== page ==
Grimmfest 2021: The Spore Is a Fun Subgenre Mashup

Have you ever just stumbled upon a movie by chance and then really liked it? That’s what happened to me with The Spore. The opportunity to review it fell into my lap pretty unexpectedly, and I’m super glad it did. I had a really fun time watching this movie, and if you get the chance to check it out, I think you will too.

Directed by D.M. Cunningham and starring Haley Heslip, Peter Tell, Jackson Ezinga, and Jeanie Jefferies, The Spore is an eco/body horror film that follows a deadly fungal infection as it slowly spreads through a small community. Rather than tell a single, continuous narrative, it takes a quasi-anthology approach, telling the stories of various residents in this community as they come into contact with the horrific fungus.

However, unlike traditional anthologies, these stories aren’t entirely isolated from one another. Not only are they all about the same mysterious disease, but they also interconnect in much the same way as the segments in the 2016 gem Southbound. On top of that, as The Spore goes on, you also learn more and more about its deadly malady. The information is never laid out in a systematic way through exposition dumps, but you pick up bits and pieces just by seeing the various ways it affects different people.

Initially, these stories are pretty slow. The first few are almost entirely devoid of any real plot or characterization, so they’re all about the atmosphere and the visuals. That approach is always risky, but it works quite well here. The atmosphere is pretty gripping, and the fungus’s victims are absolutely grotesque.

For example, a lot of them look like they’ve been mummified, and one of them even looks like a smaller-scale version of Michael Rooker’s character at the end of Slither. Admittedly, you do sometimes get the feeling that The Spore has to limit its great visuals due to some budgetary restraints, but when it does show you the gruesome effects of this fungus, they’re a real treat to behold.

The Spore

All that being said, I have to admit that the slow pace and the lack of any real story began to grate on me after about 20 minutes or so. It just became too much for me, and if I didn’t have to watch the whole thing to review it, I might’ve even turned it off soon after that.

But luckily, The Spore picked up the pace about halfway through, just a hair’s breadth before I started to really check out, and if I had known it was going to do that, I would’ve enjoyed the slow parts a lot more. See, my problem wasn’t with the slowness per se. Rather, it’s that I thought the film was going to maintain that same extreme style-over-substance feel the whole way through, and I knew that an entire hour and a half of it would just drive me crazy.

However, now that I know the movie picks up later on, I’m totally fine with that slow first half. I can accept it and enjoy it for what it is, and if I were to watch the film a second time, I would absolutely eat up every second of it. So if you watch it and you find yourself feeling the same way I did, stick with it. Just enjoy the visuals and the atmosphere for the time being and know that you’ll get some meatier storytelling soon enough.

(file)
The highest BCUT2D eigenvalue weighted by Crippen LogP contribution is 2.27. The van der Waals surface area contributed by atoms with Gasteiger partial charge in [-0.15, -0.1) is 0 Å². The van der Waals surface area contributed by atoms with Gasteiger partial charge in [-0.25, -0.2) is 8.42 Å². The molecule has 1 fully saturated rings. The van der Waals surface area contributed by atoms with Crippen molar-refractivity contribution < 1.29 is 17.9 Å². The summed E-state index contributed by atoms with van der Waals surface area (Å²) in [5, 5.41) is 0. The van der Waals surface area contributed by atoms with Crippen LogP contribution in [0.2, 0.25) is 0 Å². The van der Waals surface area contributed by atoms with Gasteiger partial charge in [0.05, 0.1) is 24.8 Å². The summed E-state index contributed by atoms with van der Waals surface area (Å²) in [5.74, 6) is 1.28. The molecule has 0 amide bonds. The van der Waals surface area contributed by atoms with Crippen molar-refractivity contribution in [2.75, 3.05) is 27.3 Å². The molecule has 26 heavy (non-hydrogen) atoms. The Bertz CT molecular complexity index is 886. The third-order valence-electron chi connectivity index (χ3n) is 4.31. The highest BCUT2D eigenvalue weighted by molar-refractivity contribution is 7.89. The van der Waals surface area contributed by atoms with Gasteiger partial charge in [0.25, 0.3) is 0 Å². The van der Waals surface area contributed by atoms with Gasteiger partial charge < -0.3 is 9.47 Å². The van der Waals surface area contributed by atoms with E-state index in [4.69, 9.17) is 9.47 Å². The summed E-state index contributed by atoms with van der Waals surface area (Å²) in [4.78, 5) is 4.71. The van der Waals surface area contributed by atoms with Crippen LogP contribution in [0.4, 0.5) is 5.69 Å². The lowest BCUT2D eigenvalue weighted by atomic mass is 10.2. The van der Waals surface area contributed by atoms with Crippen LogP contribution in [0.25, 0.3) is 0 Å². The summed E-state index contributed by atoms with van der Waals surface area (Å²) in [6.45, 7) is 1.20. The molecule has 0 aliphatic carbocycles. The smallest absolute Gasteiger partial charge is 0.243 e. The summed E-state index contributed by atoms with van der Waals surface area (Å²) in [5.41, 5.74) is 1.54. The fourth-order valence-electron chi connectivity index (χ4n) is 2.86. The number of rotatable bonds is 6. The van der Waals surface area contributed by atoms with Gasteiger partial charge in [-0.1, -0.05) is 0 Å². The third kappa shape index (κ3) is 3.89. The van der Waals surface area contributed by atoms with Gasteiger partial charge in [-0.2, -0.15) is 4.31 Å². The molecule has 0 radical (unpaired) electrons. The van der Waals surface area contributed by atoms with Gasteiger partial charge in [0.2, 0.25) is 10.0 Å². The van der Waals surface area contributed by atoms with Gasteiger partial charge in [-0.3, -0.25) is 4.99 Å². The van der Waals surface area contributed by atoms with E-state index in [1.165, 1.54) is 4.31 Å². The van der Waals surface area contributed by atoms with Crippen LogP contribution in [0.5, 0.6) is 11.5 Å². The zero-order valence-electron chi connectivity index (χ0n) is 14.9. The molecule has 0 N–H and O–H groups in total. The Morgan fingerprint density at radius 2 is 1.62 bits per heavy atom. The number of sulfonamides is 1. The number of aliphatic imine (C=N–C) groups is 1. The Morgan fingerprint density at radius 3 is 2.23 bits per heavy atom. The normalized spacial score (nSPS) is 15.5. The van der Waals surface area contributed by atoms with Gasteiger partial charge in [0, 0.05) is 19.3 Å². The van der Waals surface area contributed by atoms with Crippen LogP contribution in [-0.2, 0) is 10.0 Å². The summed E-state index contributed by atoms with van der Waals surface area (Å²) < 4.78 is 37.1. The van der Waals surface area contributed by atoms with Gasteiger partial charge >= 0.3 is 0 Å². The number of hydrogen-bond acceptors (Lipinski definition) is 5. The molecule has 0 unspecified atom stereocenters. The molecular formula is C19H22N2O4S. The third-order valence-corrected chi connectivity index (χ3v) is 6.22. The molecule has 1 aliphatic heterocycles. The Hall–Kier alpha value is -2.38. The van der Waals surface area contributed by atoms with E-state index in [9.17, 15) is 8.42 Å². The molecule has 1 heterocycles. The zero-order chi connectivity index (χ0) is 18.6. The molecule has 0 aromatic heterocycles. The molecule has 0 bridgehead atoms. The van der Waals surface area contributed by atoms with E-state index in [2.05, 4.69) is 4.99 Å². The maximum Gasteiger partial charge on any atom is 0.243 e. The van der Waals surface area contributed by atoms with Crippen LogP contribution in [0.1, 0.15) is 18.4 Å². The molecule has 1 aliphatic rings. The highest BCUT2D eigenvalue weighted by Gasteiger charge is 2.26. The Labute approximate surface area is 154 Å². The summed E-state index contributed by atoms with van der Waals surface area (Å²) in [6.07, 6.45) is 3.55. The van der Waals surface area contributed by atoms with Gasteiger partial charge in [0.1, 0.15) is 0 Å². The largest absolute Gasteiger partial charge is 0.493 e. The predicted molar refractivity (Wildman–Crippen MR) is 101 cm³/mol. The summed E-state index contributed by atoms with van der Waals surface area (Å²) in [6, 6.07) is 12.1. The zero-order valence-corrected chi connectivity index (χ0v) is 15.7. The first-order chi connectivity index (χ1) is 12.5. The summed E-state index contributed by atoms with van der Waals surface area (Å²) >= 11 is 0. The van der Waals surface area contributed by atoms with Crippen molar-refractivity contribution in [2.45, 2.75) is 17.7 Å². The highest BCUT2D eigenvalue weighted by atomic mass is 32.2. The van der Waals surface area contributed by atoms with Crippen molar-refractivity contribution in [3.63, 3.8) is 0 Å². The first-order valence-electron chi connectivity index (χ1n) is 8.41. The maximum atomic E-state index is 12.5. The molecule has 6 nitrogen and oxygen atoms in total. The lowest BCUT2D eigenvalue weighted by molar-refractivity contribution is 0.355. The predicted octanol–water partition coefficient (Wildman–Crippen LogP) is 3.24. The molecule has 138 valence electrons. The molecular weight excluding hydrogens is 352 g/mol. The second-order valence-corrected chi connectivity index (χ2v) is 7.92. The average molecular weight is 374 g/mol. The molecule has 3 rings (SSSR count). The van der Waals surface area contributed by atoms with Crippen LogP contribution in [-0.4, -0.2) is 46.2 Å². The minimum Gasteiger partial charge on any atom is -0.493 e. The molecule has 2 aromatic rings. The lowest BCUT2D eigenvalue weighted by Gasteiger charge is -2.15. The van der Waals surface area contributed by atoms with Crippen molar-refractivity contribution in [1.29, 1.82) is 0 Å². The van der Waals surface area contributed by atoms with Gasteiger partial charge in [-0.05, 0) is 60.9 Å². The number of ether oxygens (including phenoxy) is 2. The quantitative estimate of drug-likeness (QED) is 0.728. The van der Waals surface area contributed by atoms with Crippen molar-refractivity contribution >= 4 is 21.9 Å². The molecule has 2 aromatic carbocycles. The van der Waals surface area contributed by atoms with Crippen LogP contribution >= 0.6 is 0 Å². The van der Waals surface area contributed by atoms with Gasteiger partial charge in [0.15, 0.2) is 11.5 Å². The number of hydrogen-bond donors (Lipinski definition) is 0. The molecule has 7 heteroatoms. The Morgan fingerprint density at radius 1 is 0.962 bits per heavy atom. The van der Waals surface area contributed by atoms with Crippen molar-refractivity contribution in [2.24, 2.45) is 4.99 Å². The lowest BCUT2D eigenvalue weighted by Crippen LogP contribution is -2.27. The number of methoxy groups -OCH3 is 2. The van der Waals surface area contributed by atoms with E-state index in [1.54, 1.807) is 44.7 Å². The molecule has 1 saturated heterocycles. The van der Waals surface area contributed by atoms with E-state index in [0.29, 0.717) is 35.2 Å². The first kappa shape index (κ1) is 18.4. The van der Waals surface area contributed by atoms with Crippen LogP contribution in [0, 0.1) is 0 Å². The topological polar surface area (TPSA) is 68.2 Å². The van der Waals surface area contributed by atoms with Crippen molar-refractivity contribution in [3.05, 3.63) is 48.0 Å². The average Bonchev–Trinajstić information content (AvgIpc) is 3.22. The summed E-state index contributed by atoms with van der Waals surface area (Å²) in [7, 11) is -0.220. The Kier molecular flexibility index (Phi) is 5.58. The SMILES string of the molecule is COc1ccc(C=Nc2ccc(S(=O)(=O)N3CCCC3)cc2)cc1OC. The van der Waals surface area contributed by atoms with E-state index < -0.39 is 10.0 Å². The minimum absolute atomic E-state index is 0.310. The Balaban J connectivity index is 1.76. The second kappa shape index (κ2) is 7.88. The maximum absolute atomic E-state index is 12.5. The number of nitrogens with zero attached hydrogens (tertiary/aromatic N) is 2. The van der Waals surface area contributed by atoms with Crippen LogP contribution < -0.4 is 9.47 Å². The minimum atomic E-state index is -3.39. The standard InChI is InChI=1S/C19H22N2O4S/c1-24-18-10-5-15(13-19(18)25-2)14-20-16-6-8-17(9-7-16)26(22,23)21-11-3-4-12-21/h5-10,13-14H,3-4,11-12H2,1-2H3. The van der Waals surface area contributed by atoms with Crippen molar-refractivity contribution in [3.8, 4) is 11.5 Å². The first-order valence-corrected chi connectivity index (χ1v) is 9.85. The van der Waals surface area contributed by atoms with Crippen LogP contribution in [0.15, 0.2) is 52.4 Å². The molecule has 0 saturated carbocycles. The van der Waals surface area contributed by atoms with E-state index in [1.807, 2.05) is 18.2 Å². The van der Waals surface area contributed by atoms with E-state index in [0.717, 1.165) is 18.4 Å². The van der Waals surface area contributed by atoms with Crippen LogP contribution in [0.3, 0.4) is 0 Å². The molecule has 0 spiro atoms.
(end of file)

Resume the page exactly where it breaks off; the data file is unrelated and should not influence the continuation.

And when that time comes, it gets very meaty. The second half of The Spore adds some really great dialogue that instantly endears you to a few of its characters, so even though you don’t get to spend too much time with them, you come to really care about them. You want them to stay safe, so when things inevitably start to go south, it’s more than just atmosphere and visuals. There’s genuine emotion here as well, and it really draws you into the story in a way the first half never did.

On top of that, the second half also raises the age-old question of how far you should go to help other people. At one point in the film, one of the characters has to choose between throwing others to the curb to stay safe or putting herself in danger to help them, and while that’s admittedly a bit of a cliché, The Spore just does it so well that you’ll feel the weight of the dilemma no matter how many times you’ve seen it before.

The Spore Key Art Lo Res
Lionsgate key art, courtesy of D.M. Cunningham

All in all, I don’t really have anything negative to say about this film. The only thing that bothered me was the extreme slowness in the first half, but that ended up not being a problem after all, and as I said, if (hopefully when!) I get a chance to watch it again, it won’t faze me in the slightest. Granted, if you absolutely hate that ultra slow-burn approach, then maybe it’ll kill the whole movie for you, but other than that, there’s nothing in it that I think is really going to give fans too many problems.

So if you get a chance to watch The Spore, I highly recommend it. It’s a really fun mashup of eco-horror and body horror (with a few creature feature elements too) that combines some of the best elements of anthology films and more traditional singular storylines, so if any part of that description appeals to you, I think you’re going to like this movie.

The Spore had its premiere at Grimmfest on October 9, and if you’re attending the virtual festival, you’ll be able to watch it on October 15 from 1:30-11:30 PM (BST). But if you’re in the states and you can’t attend Grimmfest, don’t worry, The Spore is getting released here, too. It’ll be available on VOD and DVD (but sadly, not Blu-ray) on November 9.


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  1. Just a heads up Jeanie Jefferies name is only spelled with one “N”, IMDB had it wrong for a while. We fixed it.

    (Source… She’s my mom lol 😉)

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Written by JP Nunez

JP Nunez is a lifelong horror fan. From a very early age, he learned to love monsters, ghosts, and all things spooky, and it's still his favorite genre today.

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